The Politically Correct Pronoun and Why It Doesn't Always Work -->

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The Politically Correct Pronoun and Why It Doesn't Always Work

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By Brian Timmerman, Manager of Writing Tutoring Services

Sure, it’s the 21st century. I get it: Being sensitive to gender is important. But honestly, if I see one more singular their or they used to avoid even addressing gender in a sentence, I’m going to take your computer away from you.

If you’re unclear, let me give you a few examples of what I’m talking about. These types of faux pas are usually found in broad, sweeping social claims.

For instance, someone might say, “A good doctor knows when to listen to his patient.” This construction assumes that all doctors are male, which is obviously faulty.

So you, a reasonable human being who wants to avoid bias, write, “A good doctor knows when to listen to their patient.”

Me?: Well, I’m crying in a fetal position, wondering how my 95-year-old grandmother, a retired English teacher, failed America.

Now, grammatically speaking, you’re wrong. The pronoun must always match the subject in number. In this example, your subject (doctor) is singular, and your pronoun (their) is plural, resulting in a mismatch. In the end, the politically incorrect person wins.

Another one:

Someone else might say, “In America, anyone can purchase a firearm so long as he does not have a criminal record.”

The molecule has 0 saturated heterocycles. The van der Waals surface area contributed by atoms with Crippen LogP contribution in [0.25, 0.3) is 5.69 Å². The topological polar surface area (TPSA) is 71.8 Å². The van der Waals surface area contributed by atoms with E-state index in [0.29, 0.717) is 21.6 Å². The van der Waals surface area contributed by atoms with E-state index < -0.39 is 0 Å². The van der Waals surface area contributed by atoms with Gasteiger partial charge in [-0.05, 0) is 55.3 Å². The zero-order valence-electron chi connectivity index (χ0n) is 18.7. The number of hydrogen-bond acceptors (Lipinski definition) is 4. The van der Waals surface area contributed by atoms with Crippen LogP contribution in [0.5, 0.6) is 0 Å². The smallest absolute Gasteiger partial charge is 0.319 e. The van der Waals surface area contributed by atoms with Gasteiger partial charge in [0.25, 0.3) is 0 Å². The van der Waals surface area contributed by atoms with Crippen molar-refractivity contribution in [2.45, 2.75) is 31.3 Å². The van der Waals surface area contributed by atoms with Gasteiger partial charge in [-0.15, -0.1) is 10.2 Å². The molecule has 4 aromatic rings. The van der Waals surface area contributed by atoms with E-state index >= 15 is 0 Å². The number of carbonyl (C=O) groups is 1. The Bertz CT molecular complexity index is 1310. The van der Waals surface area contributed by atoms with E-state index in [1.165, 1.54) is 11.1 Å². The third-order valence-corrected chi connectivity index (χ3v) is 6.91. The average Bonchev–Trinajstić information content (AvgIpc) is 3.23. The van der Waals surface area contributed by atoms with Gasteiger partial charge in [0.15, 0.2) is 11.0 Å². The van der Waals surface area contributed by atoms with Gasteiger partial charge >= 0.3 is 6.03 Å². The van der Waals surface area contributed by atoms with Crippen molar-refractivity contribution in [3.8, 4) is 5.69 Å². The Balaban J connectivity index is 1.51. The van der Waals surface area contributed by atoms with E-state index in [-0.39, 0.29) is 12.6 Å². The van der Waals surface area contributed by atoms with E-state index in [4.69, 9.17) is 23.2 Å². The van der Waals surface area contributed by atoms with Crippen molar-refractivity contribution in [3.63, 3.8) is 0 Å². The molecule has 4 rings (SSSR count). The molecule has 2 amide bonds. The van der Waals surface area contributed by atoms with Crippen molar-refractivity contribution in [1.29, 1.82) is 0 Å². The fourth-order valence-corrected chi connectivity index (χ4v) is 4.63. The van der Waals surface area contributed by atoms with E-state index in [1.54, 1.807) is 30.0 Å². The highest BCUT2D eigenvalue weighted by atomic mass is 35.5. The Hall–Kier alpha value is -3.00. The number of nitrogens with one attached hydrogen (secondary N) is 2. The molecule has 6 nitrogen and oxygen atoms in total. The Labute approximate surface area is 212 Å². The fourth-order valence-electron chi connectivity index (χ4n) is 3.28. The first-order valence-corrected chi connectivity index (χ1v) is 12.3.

So you write, “In America, anyone can purchase a firearm so long as they do not have a criminal record.”

Me: I feel a great disturbance in the Force, as if millions of voices suddenly cried out in terror, and were suddenly silenced.

Again, you’re trying not to be a misogynist, which is commendable, but in the process you’ve constructed a weak sentence.

Now, my guess is that you’re thinking of a quick and easy solution here: Why don’t you just replace the his with a his or her and the they with a he or she? Problem solved, right? Well, not so fast. His or her and he or she should be used rarely per, you guessed it, APA. Instead, revise the subject to fit the plural pronoun:

Good doctors (plural) know when to listen to their (plural) patients.

Or

In America, citizens (plural) can purchase a firearm so long as they (plural) do not have a criminal record.

So there you are. I’ll end my rant. And you can keep your computer.

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